A systematic review and meta-analysis of neuroimaging in oppositional defiant disorder (ODD) and conduct disorder (CD) taking attention-deficit hyperactivity disorder (ADHD) into account.
      ) and are in line with both observed neurocognitive impairments associated with ODD and with theoretical models on ODD that suggest that impairments in social skills, such as the failure to exhibit socially relevant behaviors and lack of guilt, are key features of the disorder (
      • Matthys W.
      • Vanderschuren L.J.
      • Schutter D.J.
      • Lochman J.E.
      Impaired neurocognitive functions affect social learning processes in oppositional defiant disorder and conduct disorder: Implications for interventions.
      ,
      • Zhang S.
      • Li C.S.
      Functional connectivity mapping of the human precuneus by resting state fMRI.
      ,
      • Bastin C.
      • Harrison B.J.
      • Davey C.G.
      • Moll J.
      • Whittle S.
      Feelings of shame, embarrassment and guilt and their neural correlates: A systematic review.
      ). The left middle temporal gyrus, among other structures, is involved in empathic processing and has been linked to antisocial personality disorder and psychopathy, disorders that are related to ODD and show similar behavioral problems in terms of a lack of adequate empathic responses (
      • Burke J.D.
      • Loeber R.
      • Birmaher B.
      Oppositional defiant disorder and conduct disorder: A review of the past 10 years, part II.
      ,
      • Gregory S.
      • ffytche D.
      • Simmons A.
      • Kumari V.
      • Howard M.
      • Hodgins S.
      • et al.
      The antisocial brain: Psychopathy matters.
      ).
      There was no evidence that volumetric abnormalities in the basal ganglia or cerebellum were specific for ADHD, which was not as hypothesized, because these were not present. Likewise, we found no evidence for cortical thickness abnormalities in either of the diagnostic groups, in contrast with previous studies (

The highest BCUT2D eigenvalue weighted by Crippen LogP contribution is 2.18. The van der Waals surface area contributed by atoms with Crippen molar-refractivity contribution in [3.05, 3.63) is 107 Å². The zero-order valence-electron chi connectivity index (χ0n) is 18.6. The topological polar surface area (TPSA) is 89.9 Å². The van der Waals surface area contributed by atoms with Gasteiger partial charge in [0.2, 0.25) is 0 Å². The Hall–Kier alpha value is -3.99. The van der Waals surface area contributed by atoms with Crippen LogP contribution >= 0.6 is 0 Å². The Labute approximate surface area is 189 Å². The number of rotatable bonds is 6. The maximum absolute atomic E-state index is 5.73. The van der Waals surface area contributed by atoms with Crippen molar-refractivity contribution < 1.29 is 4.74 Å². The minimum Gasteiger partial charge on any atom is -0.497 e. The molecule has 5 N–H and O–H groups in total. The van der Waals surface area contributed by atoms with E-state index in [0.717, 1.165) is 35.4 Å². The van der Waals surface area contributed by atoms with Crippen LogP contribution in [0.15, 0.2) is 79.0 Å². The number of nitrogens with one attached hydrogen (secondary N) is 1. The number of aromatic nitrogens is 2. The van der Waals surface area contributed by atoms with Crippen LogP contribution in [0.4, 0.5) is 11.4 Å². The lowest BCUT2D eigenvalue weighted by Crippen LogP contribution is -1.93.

• Shaw P.
      • Eckstrand K.
      • Sharp W.
      • Blumenthal J.
      • Lerch J.P.
      • Greenstein D.
      • et al.
      Attention-deficit/hyperactivity disorder is characterized by a delay in cortical maturation.
      ). The absence of these abnormalities may be related to the mean age of our sample (16 years), which is relatively old compared with other studies (
      • Greven C.U.
      • Bralten J.
      • Mennes M.
      • O’Dwyer L.
      • van Hulzen K.J.
      • Rommelse N.
      • et al.
      Developmentally stable whole-brain volume reductions and developmentally sensitive caudate and putamen volume alterations in those with attention-deficit/hyperactivity disorder and their unaffected siblings.
      ). Especially for cortical thickness, the abnormalities seem to normalize with age (
      • Shaw P.
      • Lerch J.
      • Greenstein D.
      • Sharp W.
      • Clasen L.
      • Evans A.
      • et al.
      Longitudinal mapping of cortical thickness and clinical outcome in children and adolescents with attention-deficit/hyperactivity disorder.
      ,
      • Shaw P.
      • Sharp W.S.
      • Morrison M.
      • Eckstrand K.
      • Greenstein D.K.
      • Clasen L.S.
      • et al.
      Psychostimulant treatment and the developing cortex in attention deficit hyperactivity disorder.
      ). For the basal ganglia specifically, our sample with ADHD may have outgrown their deficits, as suggested in an extensive review that reported that adults with ADHD no longer show those abnormalities (
      • Rubia K.
      • Alegria A.
      • Brinson H.
      Imaging the ADHD brain: Disorder-specificity, medication effects and clinical translation.
      ,
      • Hoogman M.
      • Bralten J.
      • Hibar D.P.
      • Mennes M.
      • Zwiers M.P.
      • Schweren L.S.
      • et al.
      Subcortical brain volume differences in participants with attention deficit hyperactivity disorder in children and adults: A cross-sectional mega-analysis.
      ).
      Our second hypothesis—that abnormalities in the amygdala and the insula would be driven by ODD rather than by ADHD—was not confirmed. One possible explanation is that previously reported abnormalities in amygdala and insula in ADHD+ODD groups are driven by the presence of comorbid CD, a comorbid condition that was absent in our sample. This suggestion is supported by the fact that in previous studies that showed an association between abnormalities in the amygdala and the insula and ODD/CD, only mixed samples of individuals with ODD and/or CD, rather than individuals with ODD-only, were assessed (
      • Stevens M.C.
      • Haney-Caron E.
      Comparison of brain volume abnormalities between ADHD and conduct disorder in adolescence.
      ,
      • Fairchild G.
      • Passamonti L.
      • Hurford G.
      • Hagan C.C.
      • von dem Hagen E.A.
      • van Goozen S.H.
      • et al.
      Brain structure abnormalities in early-onset and adolescent-onset conduct disorder.
      ). Thus, since ODD has frequently been reported as a milder form of CD and possibly acts as a precursor for CD, it may be possible that these striatal structures may not be affected in ODD (
      • Loeber R.
      • Burke J.
      • Pardini D.A.